Global Thermostat

The main U.S.-based company with DAC facilities is Global Thermostat. The company, whose CEO is Graciela Chichilnsky, launched the company with Peter Eisenberger, formerly a physicist with ExxonMobil. Chichilnsky won the Nobel Peace Prize with Al Gore when she served on the UN IPCC, while Eisenberger became frustrated at Exxon that the oil major would not move beyond fossil fuels.

 

Since it began as a startup in 2010, Global Thermostat has raised $51 million. It has not disclosed its private investors, but it reportedly has the backing of a U.S. energy company and Edgar Bronfman Jr, the former chairman and CEO of Warner Music. It has received public money, including a $250,000 grant in 2017 from the New York State Energy Research and Development Authority. Global Thermostat, along with Georgia Tech and Algenol, was also awarded $2 million from the U.S. Department of Energy. A number of companies have used Global Thermostat’s technology to reduce emissions. For instance, Algae Systems, a renewable energy company, produces carbon negative fuels with Global Thermostat’s equipment by injecting CO2 into its algae and producing biochar, diesel and jet fuel.

 

With carbon removal now considered a necessary part of the climate solution, the company is seeing more opportunities from investors. The company’s CEO said that after the IPCC published its report in October, Global Thermostat received investment offers totaling $200 million in just one day. This development shows how the IPCC report and the growing urgency surrounding climate should help jump-start the industry.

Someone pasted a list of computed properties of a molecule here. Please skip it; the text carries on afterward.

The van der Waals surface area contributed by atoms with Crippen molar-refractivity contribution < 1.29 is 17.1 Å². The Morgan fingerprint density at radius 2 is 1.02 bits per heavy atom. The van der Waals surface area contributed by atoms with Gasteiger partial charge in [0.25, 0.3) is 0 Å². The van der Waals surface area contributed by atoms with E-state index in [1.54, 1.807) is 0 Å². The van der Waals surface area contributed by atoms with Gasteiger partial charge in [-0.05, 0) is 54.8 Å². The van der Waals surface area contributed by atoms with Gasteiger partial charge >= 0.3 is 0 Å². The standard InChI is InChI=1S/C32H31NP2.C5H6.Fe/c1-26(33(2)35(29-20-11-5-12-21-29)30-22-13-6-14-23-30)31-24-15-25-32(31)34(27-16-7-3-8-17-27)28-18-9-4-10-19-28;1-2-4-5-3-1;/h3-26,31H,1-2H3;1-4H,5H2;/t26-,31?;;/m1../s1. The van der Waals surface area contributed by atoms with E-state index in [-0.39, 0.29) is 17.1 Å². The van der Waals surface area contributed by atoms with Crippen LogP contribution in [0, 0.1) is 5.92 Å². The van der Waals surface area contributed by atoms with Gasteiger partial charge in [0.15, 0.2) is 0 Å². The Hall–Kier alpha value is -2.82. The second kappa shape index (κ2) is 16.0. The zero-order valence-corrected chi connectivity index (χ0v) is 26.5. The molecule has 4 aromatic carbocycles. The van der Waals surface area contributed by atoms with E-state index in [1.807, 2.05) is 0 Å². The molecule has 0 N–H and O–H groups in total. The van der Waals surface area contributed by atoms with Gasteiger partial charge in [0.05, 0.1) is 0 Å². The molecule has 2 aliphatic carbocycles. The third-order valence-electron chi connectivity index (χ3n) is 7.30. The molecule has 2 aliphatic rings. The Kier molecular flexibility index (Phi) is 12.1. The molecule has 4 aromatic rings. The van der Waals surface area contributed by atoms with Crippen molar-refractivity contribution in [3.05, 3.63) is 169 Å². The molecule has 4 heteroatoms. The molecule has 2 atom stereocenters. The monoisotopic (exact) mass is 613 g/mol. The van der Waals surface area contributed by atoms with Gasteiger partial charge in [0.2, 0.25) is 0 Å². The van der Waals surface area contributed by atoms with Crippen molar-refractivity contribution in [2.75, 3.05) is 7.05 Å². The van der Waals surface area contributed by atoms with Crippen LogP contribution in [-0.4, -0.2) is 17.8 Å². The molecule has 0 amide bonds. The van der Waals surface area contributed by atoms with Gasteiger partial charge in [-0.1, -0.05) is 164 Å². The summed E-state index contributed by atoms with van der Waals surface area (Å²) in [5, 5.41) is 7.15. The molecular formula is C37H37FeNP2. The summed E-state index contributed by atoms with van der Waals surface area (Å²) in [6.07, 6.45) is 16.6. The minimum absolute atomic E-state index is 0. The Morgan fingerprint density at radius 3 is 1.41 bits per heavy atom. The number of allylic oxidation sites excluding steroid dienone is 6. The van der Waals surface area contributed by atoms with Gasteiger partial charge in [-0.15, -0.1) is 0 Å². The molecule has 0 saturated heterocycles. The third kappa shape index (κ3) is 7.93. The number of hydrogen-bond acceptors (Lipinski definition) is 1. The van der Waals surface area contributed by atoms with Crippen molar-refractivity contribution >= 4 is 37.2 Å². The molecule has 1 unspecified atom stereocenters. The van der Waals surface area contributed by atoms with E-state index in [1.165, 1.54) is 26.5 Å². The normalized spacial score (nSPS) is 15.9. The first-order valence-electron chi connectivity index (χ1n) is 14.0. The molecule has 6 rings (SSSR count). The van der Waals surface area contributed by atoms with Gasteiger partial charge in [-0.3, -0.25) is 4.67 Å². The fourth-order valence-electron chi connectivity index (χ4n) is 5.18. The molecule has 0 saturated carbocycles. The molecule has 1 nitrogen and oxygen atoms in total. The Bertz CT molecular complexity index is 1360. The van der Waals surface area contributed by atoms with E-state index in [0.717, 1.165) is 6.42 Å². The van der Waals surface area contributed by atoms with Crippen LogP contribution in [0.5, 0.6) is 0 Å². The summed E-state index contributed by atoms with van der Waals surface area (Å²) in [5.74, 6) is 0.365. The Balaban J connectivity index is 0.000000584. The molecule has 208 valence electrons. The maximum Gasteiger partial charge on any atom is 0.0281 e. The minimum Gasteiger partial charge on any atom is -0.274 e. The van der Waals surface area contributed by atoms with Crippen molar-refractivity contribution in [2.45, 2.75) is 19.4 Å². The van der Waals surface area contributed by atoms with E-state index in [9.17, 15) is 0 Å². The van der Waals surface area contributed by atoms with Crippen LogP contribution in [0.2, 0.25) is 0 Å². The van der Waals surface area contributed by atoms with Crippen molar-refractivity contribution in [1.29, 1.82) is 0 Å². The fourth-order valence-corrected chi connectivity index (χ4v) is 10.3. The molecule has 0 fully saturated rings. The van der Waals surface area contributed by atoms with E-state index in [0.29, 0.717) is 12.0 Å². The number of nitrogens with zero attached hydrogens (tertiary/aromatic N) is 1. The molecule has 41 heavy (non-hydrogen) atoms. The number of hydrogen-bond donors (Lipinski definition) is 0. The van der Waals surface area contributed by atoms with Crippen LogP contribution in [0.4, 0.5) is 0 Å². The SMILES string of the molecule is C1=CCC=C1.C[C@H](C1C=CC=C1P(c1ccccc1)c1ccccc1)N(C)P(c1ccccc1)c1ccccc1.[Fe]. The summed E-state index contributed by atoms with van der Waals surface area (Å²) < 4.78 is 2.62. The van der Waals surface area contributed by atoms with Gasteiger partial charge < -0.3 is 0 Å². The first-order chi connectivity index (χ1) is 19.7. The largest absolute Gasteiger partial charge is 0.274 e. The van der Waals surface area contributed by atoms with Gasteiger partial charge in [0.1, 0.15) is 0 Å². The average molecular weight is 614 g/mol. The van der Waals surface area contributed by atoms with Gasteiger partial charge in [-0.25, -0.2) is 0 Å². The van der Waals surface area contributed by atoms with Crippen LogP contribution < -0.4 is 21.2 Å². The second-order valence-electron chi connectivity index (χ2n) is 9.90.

Global Thermostat, with its steady funding over the years, is nearing commercialization. Since 2010, it has run demonstration plants at SRI International in California, and currently, it is building its first commercial plants in Huntsville, Alabama, with operating costs at $150 per ton. But the company expects costs to drop and is targeting $50 per ton, with help from selling CO2 to soda companies to inject into carbonated drinks. Having beverage producers as clients can position Global Thermostat to reach commercialization. The company says that with the combination of its customer base – which will purchase CO2 – and the federal government tax credit, it can soon reach the $50 per ton figure, the level at which it can scale up its technology. One of the advantages of the company’s cost structure is that it uses low amounts of electricity in its capture process, instead mostly utilizing leftover process heat to power its facilities.

 

The Alabama plant can currently suck only 4,000 tons annually out of the air, hardly enough to move the needle in combating climate change. The company claims, though, that less than 400 of the company’s plants could reduce annual global emissions by one percent, the total emitted by 60 million cars. The company is aiming to grow globally: It now has 35 patents in 147 countries and plans to sell CO2 captured for water desalination, synthetic fuels and polymers along with beverages. “We expect global adoption and we will favor scaling up in developing nations where most of the growth of the world economy will be located,” said Graciela Chichilnsky.